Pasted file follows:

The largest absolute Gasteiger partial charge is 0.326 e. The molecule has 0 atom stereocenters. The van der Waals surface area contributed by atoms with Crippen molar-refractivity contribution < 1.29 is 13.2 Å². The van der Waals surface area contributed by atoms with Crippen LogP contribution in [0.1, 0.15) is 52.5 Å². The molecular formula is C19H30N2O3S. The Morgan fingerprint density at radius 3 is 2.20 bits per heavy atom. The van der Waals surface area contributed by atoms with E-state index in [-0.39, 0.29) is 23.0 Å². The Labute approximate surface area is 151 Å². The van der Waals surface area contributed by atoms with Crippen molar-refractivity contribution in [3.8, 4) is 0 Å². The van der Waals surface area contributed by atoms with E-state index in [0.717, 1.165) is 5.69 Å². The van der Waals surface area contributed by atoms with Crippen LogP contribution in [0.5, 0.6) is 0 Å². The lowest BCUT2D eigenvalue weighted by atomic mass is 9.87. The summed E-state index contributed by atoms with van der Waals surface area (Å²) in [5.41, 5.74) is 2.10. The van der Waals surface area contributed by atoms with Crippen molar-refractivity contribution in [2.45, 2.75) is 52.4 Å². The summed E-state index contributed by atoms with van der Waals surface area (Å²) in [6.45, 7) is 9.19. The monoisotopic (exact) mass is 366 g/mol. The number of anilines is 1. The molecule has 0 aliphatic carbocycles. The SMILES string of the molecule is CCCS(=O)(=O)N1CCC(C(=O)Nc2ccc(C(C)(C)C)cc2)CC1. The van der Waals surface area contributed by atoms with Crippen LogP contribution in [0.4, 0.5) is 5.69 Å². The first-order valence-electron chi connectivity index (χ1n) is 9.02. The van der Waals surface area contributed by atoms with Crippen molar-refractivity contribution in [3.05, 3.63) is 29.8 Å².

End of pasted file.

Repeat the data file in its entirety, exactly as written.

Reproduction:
The largest absolute Gasteiger partial charge is 0.326 e. The molecule has 0 atom stereocenters. The van der Waals surface area contributed by atoms with Crippen molar-refractivity contribution < 1.29 is 13.2 Å². The van der Waals surface area contributed by atoms with Crippen LogP contribution in [0.1, 0.15) is 52.5 Å². The molecular formula is C19H30N2O3S. The Morgan fingerprint density at radius 3 is 2.20 bits per heavy atom. The van der Waals surface area contributed by atoms with E-state index in [-0.39, 0.29) is 23.0 Å². The Labute approximate surface area is 151 Å². The van der Waals surface area contributed by atoms with Crippen molar-refractivity contribution in [3.8, 4) is 0 Å². The van der Waals surface area contributed by atoms with E-state index in [0.717, 1.165) is 5.69 Å². The van der Waals surface area contributed by atoms with Crippen LogP contribution in [0.5, 0.6) is 0 Å². The lowest BCUT2D eigenvalue weighted by atomic mass is 9.87. The summed E-state index contributed by atoms with van der Waals surface area (Å²) in [5.41, 5.74) is 2.10. The van der Waals surface area contributed by atoms with Crippen molar-refractivity contribution in [2.45, 2.75) is 52.4 Å². The summed E-state index contributed by atoms with van der Waals surface area (Å²) in [6.45, 7) is 9.19. The monoisotopic (exact) mass is 366 g/mol. The number of anilines is 1. The molecule has 0 aliphatic carbocycles. The SMILES string of the molecule is CCCS(=O)(=O)N1CCC(C(=O)Nc2ccc(C(C)(C)C)cc2)CC1. The van der Waals surface area contributed by atoms with Crippen LogP contribution in [0.4, 0.5) is 5.69 Å². The first-order valence-electron chi connectivity index (χ1n) is 9.02. The van der Waals surface area contributed by atoms with Crippen molar-refractivity contribution in [3.05, 3.63) is 29.8 Å².